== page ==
Biological materials are exquisitely complex both in terms of their structure and function. Understanding their behaviour and interactions with synthetic materials is critical to successfully engineering new systems, e.g. for drug delivery, neurostimulation or long-term implants for tissue repair and diagnostic monitoring.
There are three complementary themes underpinning our research:
1. Characterisation & Engineering of Biological Membranes
We use specially designed microfluidic systems in which live tissue can be exposed to physical stimuli and simultaneously interrogated using ultra-high speed imaging and quantitative fluorescence microscopy. This enables us to understand how the nanoscale architecture and composition of synthetic materials affect biological processes, e.g. to facilitate drug uptake or stimulation of an immune response.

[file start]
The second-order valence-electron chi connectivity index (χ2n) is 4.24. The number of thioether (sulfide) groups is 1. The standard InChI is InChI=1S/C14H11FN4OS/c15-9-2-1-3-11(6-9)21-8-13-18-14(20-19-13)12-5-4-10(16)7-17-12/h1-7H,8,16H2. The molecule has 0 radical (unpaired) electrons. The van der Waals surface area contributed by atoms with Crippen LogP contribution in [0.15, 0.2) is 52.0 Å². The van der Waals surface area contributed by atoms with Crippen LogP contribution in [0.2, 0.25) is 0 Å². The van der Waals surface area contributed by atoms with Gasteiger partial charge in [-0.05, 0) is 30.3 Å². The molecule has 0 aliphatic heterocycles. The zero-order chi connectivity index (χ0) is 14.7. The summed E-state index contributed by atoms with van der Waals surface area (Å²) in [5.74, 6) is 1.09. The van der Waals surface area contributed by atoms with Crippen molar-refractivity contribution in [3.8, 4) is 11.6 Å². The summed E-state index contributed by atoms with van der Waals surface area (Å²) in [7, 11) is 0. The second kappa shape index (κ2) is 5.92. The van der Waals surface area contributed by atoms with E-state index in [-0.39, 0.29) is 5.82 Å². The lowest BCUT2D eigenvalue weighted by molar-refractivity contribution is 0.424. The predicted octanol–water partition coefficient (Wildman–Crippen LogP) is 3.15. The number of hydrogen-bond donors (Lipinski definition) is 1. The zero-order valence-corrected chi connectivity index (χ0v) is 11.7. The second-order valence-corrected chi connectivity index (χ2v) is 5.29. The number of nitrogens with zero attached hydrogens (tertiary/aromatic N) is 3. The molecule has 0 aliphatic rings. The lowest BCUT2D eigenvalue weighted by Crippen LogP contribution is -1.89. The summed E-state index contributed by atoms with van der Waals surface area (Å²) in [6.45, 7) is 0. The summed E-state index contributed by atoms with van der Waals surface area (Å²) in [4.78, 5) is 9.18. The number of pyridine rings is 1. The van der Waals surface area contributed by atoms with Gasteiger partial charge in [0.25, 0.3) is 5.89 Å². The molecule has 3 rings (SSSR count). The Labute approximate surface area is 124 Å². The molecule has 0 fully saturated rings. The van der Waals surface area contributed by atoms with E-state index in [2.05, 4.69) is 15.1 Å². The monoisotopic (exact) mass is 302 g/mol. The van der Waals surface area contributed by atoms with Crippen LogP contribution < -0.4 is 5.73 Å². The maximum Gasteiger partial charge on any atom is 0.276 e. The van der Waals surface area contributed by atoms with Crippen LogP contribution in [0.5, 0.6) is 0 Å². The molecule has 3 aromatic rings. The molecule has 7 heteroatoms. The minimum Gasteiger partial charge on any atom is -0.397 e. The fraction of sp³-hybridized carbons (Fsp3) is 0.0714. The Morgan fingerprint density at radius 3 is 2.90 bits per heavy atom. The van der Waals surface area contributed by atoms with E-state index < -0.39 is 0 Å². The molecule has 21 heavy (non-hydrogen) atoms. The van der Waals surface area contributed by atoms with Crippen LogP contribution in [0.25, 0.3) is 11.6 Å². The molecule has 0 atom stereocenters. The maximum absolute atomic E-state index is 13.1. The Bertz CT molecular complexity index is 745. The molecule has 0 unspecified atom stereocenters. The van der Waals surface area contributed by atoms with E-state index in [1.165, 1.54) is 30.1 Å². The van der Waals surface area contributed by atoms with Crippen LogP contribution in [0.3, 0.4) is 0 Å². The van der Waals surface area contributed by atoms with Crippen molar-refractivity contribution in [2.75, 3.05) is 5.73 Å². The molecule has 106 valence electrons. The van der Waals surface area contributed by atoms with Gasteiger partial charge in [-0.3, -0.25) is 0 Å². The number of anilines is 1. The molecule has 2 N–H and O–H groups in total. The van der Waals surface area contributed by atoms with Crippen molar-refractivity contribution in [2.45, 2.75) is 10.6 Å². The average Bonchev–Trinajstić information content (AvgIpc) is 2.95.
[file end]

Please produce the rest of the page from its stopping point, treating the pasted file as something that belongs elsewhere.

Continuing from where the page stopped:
2. Micro & Nano Encapsulation
We develop new methods for generating micro and nanoscale structures with a high degree of control over both their external and internal dimensions and surface texture. These methods include microfluidic, electrohydrodynamic and hybrid approaches for the simultaneous encapsulation of multiple components in layered structures e.g. to facilitate the programmed release of drugs.
3. Stimuli Responsive Systems for Targeted Therapy
By combining engineering of novel micro and nanostructure with a fundamental understanding of their biophysical interactions with tissue, we can design new systems for localised therapeutic delivery. Examples of how we are applying this research to specific clinical problems can be found below.